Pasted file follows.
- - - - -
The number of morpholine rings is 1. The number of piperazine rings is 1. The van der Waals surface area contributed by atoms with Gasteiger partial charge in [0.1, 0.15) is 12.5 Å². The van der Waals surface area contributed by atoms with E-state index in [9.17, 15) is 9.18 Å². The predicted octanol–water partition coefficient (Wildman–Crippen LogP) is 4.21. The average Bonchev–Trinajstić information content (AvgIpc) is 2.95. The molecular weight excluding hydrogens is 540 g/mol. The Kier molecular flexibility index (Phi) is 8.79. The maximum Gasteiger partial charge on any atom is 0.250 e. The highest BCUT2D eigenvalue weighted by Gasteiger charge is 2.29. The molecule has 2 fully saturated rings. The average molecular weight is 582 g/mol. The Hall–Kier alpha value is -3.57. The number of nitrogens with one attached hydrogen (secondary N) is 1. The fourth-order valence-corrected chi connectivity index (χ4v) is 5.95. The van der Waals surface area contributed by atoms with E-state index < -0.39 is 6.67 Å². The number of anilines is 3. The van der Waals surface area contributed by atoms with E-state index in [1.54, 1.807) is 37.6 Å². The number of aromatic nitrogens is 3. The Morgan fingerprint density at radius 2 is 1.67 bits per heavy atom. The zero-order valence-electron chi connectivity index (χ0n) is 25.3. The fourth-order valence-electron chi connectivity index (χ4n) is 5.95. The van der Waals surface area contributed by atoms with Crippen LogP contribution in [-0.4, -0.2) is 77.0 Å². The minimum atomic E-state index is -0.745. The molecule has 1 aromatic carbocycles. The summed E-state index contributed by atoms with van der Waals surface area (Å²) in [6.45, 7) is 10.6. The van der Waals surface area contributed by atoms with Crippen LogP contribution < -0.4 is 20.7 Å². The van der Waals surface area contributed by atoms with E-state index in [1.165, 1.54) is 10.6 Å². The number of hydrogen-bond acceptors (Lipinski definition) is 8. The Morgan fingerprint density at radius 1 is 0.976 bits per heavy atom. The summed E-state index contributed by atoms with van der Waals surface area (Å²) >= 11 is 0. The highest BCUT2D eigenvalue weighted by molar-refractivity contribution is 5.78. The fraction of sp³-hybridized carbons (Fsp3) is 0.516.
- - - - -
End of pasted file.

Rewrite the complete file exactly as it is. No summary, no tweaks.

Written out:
The number of morpholine rings is 1. The number of piperazine rings is 1. The van der Waals surface area contributed by atoms with Gasteiger partial charge in [0.1, 0.15) is 12.5 Å². The van der Waals surface area contributed by atoms with E-state index in [9.17, 15) is 9.18 Å². The predicted octanol–water partition coefficient (Wildman–Crippen LogP) is 4.21. The average Bonchev–Trinajstić information content (AvgIpc) is 2.95. The molecular weight excluding hydrogens is 540 g/mol. The Kier molecular flexibility index (Phi) is 8.79. The maximum Gasteiger partial charge on any atom is 0.250 e. The highest BCUT2D eigenvalue weighted by Gasteiger charge is 2.29. The molecule has 2 fully saturated rings. The average molecular weight is 582 g/mol. The Hall–Kier alpha value is -3.57. The number of nitrogens with one attached hydrogen (secondary N) is 1. The fourth-order valence-corrected chi connectivity index (χ4v) is 5.95. The van der Waals surface area contributed by atoms with E-state index < -0.39 is 6.67 Å². The number of anilines is 3. The van der Waals surface area contributed by atoms with E-state index in [1.54, 1.807) is 37.6 Å². The number of aromatic nitrogens is 3. The Morgan fingerprint density at radius 2 is 1.67 bits per heavy atom. The zero-order valence-electron chi connectivity index (χ0n) is 25.3. The fourth-order valence-electron chi connectivity index (χ4n) is 5.95. The van der Waals surface area contributed by atoms with Crippen LogP contribution in [-0.4, -0.2) is 77.0 Å². The minimum atomic E-state index is -0.745. The molecule has 1 aromatic carbocycles. The summed E-state index contributed by atoms with van der Waals surface area (Å²) in [6.45, 7) is 10.6. The van der Waals surface area contributed by atoms with Crippen LogP contribution < -0.4 is 20.7 Å². The van der Waals surface area contributed by atoms with E-state index in [1.165, 1.54) is 10.6 Å². The number of hydrogen-bond acceptors (Lipinski definition) is 8. The Morgan fingerprint density at radius 1 is 0.976 bits per heavy atom. The summed E-state index contributed by atoms with van der Waals surface area (Å²) >= 11 is 0. The highest BCUT2D eigenvalue weighted by molar-refractivity contribution is 5.78. The fraction of sp³-hybridized carbons (Fsp3) is 0.516.